On 10/17/2016 09:06 PM, Dr. David Alan Gilbert wrote:
>> OK, memory was allocated at #2
>> > It is a bit confusing though (for a novice like me) that we have a non 
>> > whose pointer is NULL after post_load.
> I don't think this pointer can be NULL; the sbreserve at #2 causes it to be
> allocated.
> But yes, it's a shame I can't use VMS_ALLOC here, but the sbreserve is not
> a trivial allocation function.

Sorry my fault, wanted to say pre_load and not post_load. The assumption
that backing memory is allocated either during device realization or in the
pre_load of the parent or in vmstate_base_addr seemed a reasonable one
(prior to the extra possibilities introduced by the patches of Jianjun).

>> > Now if I imagine the original stream were written in the following 
>> > sequence:
>> > vbuffer_length (sb_datalen), vbuffer_data (sb_data), offsets (sb_wptr, 
>> > sb_rptr)
>> > which seems completely valid to me then the context would not be sufficient
>> > to compute sb_wptr and sb_rptr because the lifetime of vbuffer_data and
>> > the tmp do not overlap.
> If that was the case you could still do it pretty easily.
> You'd have to add the sb_datalen and sb_data fields to the temporary
> and then move the VMSTATE_VBUFFER_UINT32 into the tmp so it would operate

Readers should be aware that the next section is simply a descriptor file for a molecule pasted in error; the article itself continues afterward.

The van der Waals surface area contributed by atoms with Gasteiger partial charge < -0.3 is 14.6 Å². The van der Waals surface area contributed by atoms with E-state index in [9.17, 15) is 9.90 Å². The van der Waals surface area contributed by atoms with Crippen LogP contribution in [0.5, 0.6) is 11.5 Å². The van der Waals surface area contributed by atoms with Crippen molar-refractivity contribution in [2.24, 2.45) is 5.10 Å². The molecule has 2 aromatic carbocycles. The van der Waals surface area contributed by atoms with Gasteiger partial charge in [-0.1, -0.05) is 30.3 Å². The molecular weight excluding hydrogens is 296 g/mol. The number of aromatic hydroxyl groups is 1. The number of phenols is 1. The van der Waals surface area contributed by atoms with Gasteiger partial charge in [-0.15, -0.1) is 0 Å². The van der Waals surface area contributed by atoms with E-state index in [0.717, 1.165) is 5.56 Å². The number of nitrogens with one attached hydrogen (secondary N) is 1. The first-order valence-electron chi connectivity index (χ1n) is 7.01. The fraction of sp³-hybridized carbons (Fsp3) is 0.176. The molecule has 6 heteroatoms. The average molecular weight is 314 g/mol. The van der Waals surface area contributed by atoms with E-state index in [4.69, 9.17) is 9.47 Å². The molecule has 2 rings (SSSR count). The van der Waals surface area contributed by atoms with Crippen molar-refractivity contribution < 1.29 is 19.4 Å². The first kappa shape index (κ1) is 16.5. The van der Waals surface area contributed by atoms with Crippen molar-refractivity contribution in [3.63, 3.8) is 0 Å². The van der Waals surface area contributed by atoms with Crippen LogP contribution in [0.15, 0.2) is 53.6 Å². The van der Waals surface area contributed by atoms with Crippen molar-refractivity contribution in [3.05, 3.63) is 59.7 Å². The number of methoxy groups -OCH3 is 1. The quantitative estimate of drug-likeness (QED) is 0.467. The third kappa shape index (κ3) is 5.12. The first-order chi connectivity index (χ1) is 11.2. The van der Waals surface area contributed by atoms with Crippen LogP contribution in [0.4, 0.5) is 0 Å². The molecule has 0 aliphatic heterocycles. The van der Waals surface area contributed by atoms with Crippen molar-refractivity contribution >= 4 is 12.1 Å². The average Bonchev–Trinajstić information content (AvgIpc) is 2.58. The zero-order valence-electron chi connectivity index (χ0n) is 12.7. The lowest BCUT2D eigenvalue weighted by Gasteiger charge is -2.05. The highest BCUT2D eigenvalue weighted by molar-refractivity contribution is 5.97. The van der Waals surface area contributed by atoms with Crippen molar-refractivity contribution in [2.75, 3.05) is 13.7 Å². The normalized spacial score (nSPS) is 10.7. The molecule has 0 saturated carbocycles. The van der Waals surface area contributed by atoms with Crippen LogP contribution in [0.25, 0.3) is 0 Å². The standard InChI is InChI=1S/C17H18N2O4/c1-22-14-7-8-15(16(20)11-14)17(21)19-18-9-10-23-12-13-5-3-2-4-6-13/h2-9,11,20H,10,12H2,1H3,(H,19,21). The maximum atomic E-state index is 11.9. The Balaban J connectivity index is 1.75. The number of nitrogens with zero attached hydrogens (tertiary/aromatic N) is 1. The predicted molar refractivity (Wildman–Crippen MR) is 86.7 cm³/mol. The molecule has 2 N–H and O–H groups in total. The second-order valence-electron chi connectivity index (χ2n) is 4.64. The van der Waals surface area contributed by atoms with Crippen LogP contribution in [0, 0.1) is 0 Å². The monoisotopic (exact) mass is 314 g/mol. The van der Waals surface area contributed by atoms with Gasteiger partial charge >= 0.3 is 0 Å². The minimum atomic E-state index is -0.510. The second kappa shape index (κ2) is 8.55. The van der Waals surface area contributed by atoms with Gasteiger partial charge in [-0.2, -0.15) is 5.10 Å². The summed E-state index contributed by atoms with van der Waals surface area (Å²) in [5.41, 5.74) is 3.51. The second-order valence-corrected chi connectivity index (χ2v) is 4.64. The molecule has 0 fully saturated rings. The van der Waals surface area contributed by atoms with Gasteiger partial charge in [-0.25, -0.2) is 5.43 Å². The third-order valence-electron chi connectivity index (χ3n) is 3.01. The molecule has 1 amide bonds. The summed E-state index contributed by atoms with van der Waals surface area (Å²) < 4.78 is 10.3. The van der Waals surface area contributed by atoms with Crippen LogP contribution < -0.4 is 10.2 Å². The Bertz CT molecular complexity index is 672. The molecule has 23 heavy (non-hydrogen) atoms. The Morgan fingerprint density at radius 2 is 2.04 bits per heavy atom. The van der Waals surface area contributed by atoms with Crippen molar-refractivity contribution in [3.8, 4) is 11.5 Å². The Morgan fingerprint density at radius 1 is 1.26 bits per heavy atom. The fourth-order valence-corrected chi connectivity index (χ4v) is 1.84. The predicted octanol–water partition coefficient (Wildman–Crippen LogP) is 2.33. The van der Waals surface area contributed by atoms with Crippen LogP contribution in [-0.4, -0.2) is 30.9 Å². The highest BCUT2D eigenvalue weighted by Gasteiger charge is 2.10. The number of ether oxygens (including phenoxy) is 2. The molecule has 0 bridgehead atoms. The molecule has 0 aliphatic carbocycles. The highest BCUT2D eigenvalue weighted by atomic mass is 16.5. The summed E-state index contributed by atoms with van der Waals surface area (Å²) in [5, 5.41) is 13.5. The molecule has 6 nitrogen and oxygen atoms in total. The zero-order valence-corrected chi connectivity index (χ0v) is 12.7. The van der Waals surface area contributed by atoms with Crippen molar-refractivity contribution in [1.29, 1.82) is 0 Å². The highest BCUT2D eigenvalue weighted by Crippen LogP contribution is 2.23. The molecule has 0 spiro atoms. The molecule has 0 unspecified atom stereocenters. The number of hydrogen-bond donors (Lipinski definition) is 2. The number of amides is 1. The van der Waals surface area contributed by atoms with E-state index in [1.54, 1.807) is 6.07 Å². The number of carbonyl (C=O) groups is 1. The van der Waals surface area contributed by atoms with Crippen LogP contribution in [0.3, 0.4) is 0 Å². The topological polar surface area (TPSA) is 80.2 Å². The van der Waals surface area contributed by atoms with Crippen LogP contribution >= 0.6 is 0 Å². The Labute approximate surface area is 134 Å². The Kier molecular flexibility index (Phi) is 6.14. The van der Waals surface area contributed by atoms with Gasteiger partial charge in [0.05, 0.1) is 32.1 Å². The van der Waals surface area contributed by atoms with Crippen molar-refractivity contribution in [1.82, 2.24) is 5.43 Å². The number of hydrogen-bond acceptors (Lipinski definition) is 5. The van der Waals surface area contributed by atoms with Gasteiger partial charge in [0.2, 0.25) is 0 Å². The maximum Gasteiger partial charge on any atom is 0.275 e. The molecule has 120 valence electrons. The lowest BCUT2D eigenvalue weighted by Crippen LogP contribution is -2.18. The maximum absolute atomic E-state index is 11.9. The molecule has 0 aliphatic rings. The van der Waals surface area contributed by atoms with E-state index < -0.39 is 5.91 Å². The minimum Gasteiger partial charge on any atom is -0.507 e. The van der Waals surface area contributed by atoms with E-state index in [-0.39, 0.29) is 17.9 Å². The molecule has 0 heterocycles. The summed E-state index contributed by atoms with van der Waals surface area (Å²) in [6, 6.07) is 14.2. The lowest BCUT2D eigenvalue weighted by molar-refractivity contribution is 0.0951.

> on the copied fields.

That basically means you expand the area affected by the tmp handling
so that you have all the info you need to do the computation/transformation
before the temporary is freed, right? Then the worst it can get is that you 
need to
transform the first field and for that you need the last field.

>> > I aware it's a trade-off between how long the temporary data lives and
>> > how complicated the dependencies get. Or am I getting something wrong?
> No, I think that's right.  The other option I thought of was a macro
> to allocate a temporary and then another to free it and then someway
> to tell macros in between that they should operate on the temporary
> rather than the main pointer; but then you'd have to be VERY careful
> to not allow yourself to access a temporary that's been freed.
> This structure means you can't make that mistake.

I have a couple of crazy half ideas of myself, I just do not feel
very comfortable sharing them, because right now I do not have the
capacity to explore them properly. Besides I don't know the code-base
well enough to say if this reasoning has some practical relevance
or is it 'rather academic'. Nevertheless I did not want to keep
the opinion to myself that this thing with the dependencies can
get rather convoluted under circumstances.


> Dave
>> > 
>> > Cheers,
>> > Halil
>> > 
>>>> > >> +        VMSTATE_END_OF_LIST()
>>>> > >> +    }
>>>> > >> +};
>> > [..]
>> > 

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